It happens to the best of us. One day you sit down at your computer, determined to finish that next chapter or to meet a deadline for an article when — bam! — your mind suddenly turns into a blank slate, your creativity abruptly leaves the room and your usually seamless connection between head, heart and typing fingers takes a hiatus. What to do when your blank computer screen stares ominously in your face while panic starts to set in over looming deadlines, paychecks and bills?
Here are five of my favorite ways to overcome the equality opportunity malady known as Writer’s Block:
1. Exercise – My favorite way to burn calories, tone muscle and release stress? Leslie Sansone’s Walk Away The Pounds DVD. See my review here. Not only will Leslie get your adrenaline pumping along with your heart (the most important muscle in the body), she’ll keep you moving with her genuine, effervescent personality, warm demeanor and radiant smile. Since Leslie motivates though sincere encouragement, not military-style intimidation, if you’re the kind of person who’s inspired to push your physical limits by working out with a serious-yet-nurturing coach, Leslie’s your go-to gal. Looking forward to trying out her latest DVDs soon!
2. Get Out In Nature – Whether you prefer the tranquil site of water, the majestic beauty of mountains, the vibrant colors of a flower garden or the breathtaking site of a towering evergreen, spending time in nature will soothe the soul and clear the creative channels. Taking at least a few minutes a day to spend outdoors will also reconnect you to the outside world, which is especially important since writing tends to be a solitary — and sometimes lonely — activity.
3. Keep A Journal – A great habit to get into for so many reasons, keeping a daily journal in which you make note of the things you’re grateful to be, do and have will keep your mind and spirit focused on the positive. It’s also a perfect place to “write out” all other distractions — such as the items on your “To Do List”, and to document your daily, weekly, monthly and yearly goals. In short, whatever else in on your mind that has nothing to do with your current professional writing gig, or your own professional writing portfolio (which thankfully in the age of new technology, has transformed into a wonderful phenomenon known as a “blog”) belongs in your written journal.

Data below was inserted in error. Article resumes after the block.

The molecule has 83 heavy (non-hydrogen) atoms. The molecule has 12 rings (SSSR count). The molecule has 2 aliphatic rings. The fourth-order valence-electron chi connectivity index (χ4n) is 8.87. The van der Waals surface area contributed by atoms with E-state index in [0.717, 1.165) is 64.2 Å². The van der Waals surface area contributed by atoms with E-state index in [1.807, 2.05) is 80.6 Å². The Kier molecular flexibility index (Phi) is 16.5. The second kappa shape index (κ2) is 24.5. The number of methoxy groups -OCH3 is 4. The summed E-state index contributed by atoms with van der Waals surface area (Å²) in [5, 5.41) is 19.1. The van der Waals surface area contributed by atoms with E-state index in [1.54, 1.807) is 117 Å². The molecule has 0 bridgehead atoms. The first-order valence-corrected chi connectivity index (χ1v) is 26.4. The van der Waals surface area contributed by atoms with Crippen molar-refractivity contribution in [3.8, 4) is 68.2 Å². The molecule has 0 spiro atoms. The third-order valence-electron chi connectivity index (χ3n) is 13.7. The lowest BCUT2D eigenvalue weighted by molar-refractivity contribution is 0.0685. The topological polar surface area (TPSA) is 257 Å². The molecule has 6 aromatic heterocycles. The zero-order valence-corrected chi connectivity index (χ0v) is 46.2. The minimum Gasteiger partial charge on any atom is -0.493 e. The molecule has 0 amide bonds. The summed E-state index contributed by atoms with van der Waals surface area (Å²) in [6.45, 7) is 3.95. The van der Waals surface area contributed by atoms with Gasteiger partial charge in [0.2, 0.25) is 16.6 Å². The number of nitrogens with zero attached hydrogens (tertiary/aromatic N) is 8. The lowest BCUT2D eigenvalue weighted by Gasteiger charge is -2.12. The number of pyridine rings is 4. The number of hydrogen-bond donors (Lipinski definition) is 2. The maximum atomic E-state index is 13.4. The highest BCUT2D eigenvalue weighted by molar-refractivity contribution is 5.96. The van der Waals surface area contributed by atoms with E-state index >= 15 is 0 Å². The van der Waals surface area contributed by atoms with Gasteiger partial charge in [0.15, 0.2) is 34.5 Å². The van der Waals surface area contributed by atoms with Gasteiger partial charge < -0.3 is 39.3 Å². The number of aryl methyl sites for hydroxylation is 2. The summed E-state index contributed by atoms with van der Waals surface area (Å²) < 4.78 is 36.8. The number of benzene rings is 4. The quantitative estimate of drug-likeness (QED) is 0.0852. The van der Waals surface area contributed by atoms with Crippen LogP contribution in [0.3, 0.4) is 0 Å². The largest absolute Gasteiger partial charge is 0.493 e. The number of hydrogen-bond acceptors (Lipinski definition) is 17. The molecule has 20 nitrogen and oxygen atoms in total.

4. Pray - – If you’re a believer in God, be sure to take the time to pray each day for guidance. During Lent, I use the daily meditations from The Word Among Us as a guide. I’ve also found inspiration in the Daily Word and other types of devotional books and magazines. Even if you just take about ten minutes or so before getting out of bed in the morning and retiring at night to close your eyes, give thanks and ask for help in fulfilling your projects to the very best of your ability, it will go a long way toward keeping the flow of creativity moving.
5. Phone A Friend/Relative – Sometimes when I’m really stuck and nothing else seems to work, I get up from my desk, pick up the phone and called a loved one. Whether it’s my mother or a good friend, I call someone whom I know for a fact supports me unconditionally and will be willing to lend an ear. In many cases, I don’t even mention the problems I’m having with completing a particular chapter or article; I just call to hear the person’s voice, find out how their day is going and remind myself that I’m blessed to be surrounded by so many caring people. A word of caution, though: Put a time limit on this lovely distraction so you don’t end up spending too much time away from your project. Talk with them just enough to recharge your creative batteries, then get back to work.
How do you overcome writer’s block?